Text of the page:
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What's the Offer? Some Napkin Math Fun

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Average: 5 (1 vote)

I was recently talking with an affiliate manager for a company. I've been talking with them for many months trying to work something out. This particular day I was informed of a special bonus, they were more than doubling their signup bonus for the first action an account took. Sounds great? Not so fast.

I haven't actually used this affiliate program yet because I feel the payouts are too low compared to other companies in the industry, but here I was being informed of a 1-time 150% bonus on certain actions on new accounts I refer. That should make the offer a lot more competitive, and it does, but is it enough? I thought this was an interesting exercise in doing some quick math and figuring out if this really changed anything. There is also a logical reasoning to look at as well.

First, the napkin math. It was an area I have worked with quite a few companies and know what others are paying and how much on average an account earns me. Each of the other companies have very different payment structures - some offer lifetime commissions, some offer 1 time, some offer hybrids and performance models, there is a lot of variation. However, I was able to take a look at all the accounts I signed up and how many actions they took. Now I simply compared lifetime commissions to one time bonus this company was offering. This is what came out:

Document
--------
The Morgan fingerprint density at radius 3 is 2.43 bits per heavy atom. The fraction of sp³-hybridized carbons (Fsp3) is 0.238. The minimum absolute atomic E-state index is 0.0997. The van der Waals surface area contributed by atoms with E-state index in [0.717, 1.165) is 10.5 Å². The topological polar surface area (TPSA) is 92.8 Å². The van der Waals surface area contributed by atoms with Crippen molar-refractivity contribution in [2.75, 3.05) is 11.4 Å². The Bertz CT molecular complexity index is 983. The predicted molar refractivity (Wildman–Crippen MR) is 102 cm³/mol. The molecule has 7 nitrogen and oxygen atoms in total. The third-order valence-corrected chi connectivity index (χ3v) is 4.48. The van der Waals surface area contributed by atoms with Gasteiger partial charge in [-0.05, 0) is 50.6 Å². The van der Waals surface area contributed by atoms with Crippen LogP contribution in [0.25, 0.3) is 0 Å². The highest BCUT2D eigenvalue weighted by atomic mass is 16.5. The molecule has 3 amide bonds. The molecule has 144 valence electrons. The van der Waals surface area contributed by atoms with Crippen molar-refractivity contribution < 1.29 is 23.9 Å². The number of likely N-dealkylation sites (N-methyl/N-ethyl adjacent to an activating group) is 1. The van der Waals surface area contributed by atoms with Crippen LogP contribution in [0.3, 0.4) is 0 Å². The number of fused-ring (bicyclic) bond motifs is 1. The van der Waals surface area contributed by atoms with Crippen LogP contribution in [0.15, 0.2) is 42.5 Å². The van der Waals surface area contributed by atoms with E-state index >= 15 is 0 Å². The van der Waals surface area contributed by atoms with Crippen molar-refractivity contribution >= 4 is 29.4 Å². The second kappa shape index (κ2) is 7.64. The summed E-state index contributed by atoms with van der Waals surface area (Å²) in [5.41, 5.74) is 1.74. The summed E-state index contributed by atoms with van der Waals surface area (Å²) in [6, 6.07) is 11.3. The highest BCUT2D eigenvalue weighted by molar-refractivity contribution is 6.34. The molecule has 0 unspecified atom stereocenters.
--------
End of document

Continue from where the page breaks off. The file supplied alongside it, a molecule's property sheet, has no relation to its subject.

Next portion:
Average of 4.91 actions per account.
Minimum commission per action of $4.40.
So the one time bonus would have to exceed $21.60 to be worthwhile (this discounts the fact that those averages and accounts will probably continue to rise as time goes by). There was also some other interesting bits, the mode was 3. The range was from 1-26. What it came out to show was that about half the accounts performed a few actions <=3, about a quarter fell into 3-6 range. And then another quarter (the bread and butter) performed a lot of actions, 6+.

Secondly, the logical look at the offer. If you are being offered 150% bonus (1-time) for something there can only be a couple reasons behind this: they have very large margins or are using a loss leader strategy. Either way, their expected result is earning more than they are offering. This means you are getting screwed at the base commission rate. This doesn't exactly inspire confidence in dealing with a company (I am not sure if it is a degree thing thing - 150% is a lot - or if it is something else entirely).

In conclusion, the offer simply wasn't enough to make it worthwhile. However, if one could filter/separate traffic by expected buyer class, it would certainly be very valuable. Another thing to carefully note is that this sort of analysis assumes ceteris paribus payout is the only factor. Some sites will absolutely convert better, track better (or just be more honest), etc and without empirical testing you can't make these comparisons with certainty. However, it does make a good starting point for negotiations.

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